Death changes things.

On July 9th, my grandfather died. I am never going to be able to do a proper post to honor him, though that’s not going to stop me from trying. It wasn’t a long illness. A week of pneumonia and poof, there he goes. In fairness, he was already tired, had been expressing being outliving his god’s plan, and was 95.

Death changes things.

It amazes me, time and again, being Odin’s, being one who interacts with the disincarnate, being one who believes that death is simply a change, being one who has a healthy curiosity about death and dying, being accepting of my mortality, how hard some deaths can hit me.

This one is hitting pretty hard. On the one hand, it’s silly — if nothing else, the man was 95! He hasn’t been in my every day life in over a decade. Also, he was 95!! On the other hand. On the other hand, change is hard, and while I don’t believe he’s “gone” I do acknowledge that things have changed. On top of that . . . he was one of my last personal living heroes, and it’s strange, this change.

My grandfather had a typical Catholic Mass as part of his service. Despite my grandparents and aunt being Catholic, I was brought up (loosely) Protestant, so the only Catholic Masses I’ve ever been to have been funeral Masses. And I have to say — it’s really gotta be luck of the draw, right? There’s so much that is *the same* as what we religious types do, as far as the motions being performed. Bowing to the altar. Offerings of food and liquid. Songs and praise and pomp. My mother and her siblings, and me and my brothers draped the pall over his casket. I felt extremely comfortable in the church, but how could I feel otherwise? This was my Gippy’s church.

The Deacon, funnily enough, specified, when speaking of my grandfather’s religious life and his devotion, spoke of his devotion to “his” god; he never once just said, “God.” I know he wasn’t being conscientious of other non-Christian religious types in the audience, I know it was — at least on his part — happenstance, but it touched me. In a good way, though. I’m not sure I can explain.

So much more I want to say, but I still haven’t the words.

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7 thoughts on “Death changes things.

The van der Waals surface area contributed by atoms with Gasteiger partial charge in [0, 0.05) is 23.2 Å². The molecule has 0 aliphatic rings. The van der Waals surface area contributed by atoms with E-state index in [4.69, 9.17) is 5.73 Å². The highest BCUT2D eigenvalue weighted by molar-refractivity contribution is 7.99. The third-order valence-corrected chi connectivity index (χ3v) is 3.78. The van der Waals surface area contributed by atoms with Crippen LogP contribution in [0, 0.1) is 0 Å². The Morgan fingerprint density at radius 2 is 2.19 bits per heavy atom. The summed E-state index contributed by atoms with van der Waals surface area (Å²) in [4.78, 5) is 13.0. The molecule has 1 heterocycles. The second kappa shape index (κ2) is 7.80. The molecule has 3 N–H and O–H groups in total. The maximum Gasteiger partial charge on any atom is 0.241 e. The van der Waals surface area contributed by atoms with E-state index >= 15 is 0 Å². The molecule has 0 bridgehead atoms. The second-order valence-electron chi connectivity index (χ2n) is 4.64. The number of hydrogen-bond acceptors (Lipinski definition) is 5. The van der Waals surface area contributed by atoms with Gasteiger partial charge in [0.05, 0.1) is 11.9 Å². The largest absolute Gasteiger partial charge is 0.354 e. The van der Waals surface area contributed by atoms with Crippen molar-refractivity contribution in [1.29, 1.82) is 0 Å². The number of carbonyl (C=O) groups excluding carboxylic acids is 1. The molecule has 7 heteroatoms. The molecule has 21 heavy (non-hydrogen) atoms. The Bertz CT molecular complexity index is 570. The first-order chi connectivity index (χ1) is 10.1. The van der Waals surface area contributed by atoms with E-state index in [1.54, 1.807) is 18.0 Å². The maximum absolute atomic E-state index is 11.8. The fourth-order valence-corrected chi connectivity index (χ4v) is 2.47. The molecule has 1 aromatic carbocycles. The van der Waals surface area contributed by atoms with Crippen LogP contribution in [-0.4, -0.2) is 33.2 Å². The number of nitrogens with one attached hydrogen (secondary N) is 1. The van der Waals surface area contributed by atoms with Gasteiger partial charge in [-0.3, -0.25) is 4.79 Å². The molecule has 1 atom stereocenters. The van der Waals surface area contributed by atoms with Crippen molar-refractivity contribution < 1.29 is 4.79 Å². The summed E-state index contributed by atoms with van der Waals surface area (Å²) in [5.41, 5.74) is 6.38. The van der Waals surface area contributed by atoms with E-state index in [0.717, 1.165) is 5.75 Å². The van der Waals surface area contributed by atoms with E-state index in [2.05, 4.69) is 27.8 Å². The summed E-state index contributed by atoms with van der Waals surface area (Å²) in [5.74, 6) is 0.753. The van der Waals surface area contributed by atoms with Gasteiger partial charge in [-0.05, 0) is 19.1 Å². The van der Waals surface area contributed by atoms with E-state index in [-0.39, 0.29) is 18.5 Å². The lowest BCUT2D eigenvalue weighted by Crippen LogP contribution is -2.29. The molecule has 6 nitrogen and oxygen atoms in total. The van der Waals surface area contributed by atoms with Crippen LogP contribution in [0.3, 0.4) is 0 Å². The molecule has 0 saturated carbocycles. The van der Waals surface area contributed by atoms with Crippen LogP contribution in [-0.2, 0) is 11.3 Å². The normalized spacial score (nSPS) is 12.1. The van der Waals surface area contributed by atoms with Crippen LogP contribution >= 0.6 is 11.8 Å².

1. This reminds me very much of my own Grandfather’s death. He was more like my father than my dad is, and while I wrote his eulogy, I was too upset to deliver it at his funeral. You have my sympathies for your loss.

    • I wanted desperately to write something for his funeral, but in times like these words fail me. It would be much easier to just tear my bleeding heart out and share it with everyone, you know? Anything less simply fails. My grandfather was definitely more like my father than my father was. Gippy was calm, stable, peaceful, nurturing, and amazing. So very amazing. (And teeny-tiny in his old age! So *cute*) I just . . . feh. Thank you. (And you’ve got mine to; it doesn’t really matter the amount of time that has passed, eh?)

  2. ((((hugs)))))!!! It is good that he had such a good deacon, I really think that these are the people that can really make a funeral move the smoothest for those who are grieving and give them the best opportunity to say goodbye. It always helps us to remember that though they are no longer here with us, they are not truly gone. He is with your ancestors now. ((((hugs))))

    • The awesomeness of the deacon is such that, the deacon actually didn’t know my grandfather. By the time he was involved in my grandfather’s church, Gippy had ceased being able to attend and had I-don’t-know-her-status-or-name coming from the church on Sundays so he could receive Communion at home, and then at the nursing home.

      It does help — or it will, eventually — that I don’t think time behaves, once we’re disincarnate, the way it does while we are (weebly-woobly, timey-whimey) and in my practice, the deceased can and do interact with the living. I don’t *expect* him to, not like my father did, because I expect he’ll have been a man who died with few regrets (he was worried about my grandmother; but she’s going to be okay and she’s being taken care of and she’s not alone). My father was big, for a while, on wanting to heal the damage he created within our family. (Not going to happen, unfortunately, and mostly contact with him doesn’t happen much anymore. I’m not interested in keeping a relationship going with my eldest brother, and that was my father’s biggest worry, and I’m really not budging on that. If things change, then maybe, but they haven’t and it’s not my flipping job to put myself out there, sorry) (um) (I guess I’m still ticked off about that *lol*) but I do acknowledge that the dead do not just die and the poof are gone forever.

      Which is part of what bemuses me about my moments of consuming bereavement. It’s the change, I know it’s the change, but gods above and below it’s *hard*.

      But it’ll get less hard as time goes on. Ah, time. (((hugs back)))

  3. Beautiful post, and very helpful insights just above. Your very honest descriptions of the highs and lows of relating to ancestors are wonderful. My own background is no Norman Rockwell painting. I deeply appreciate your very realistic and balanced discussion of what can be an extremely hard subject. Thank you… and also sincere condolences.

    • Thank you, twice over. It’s a very hard subject — emotionally, sure, but also in just being able to squish it into *words*. I appreciate your comment (and the ability to discover your blog, as well!)

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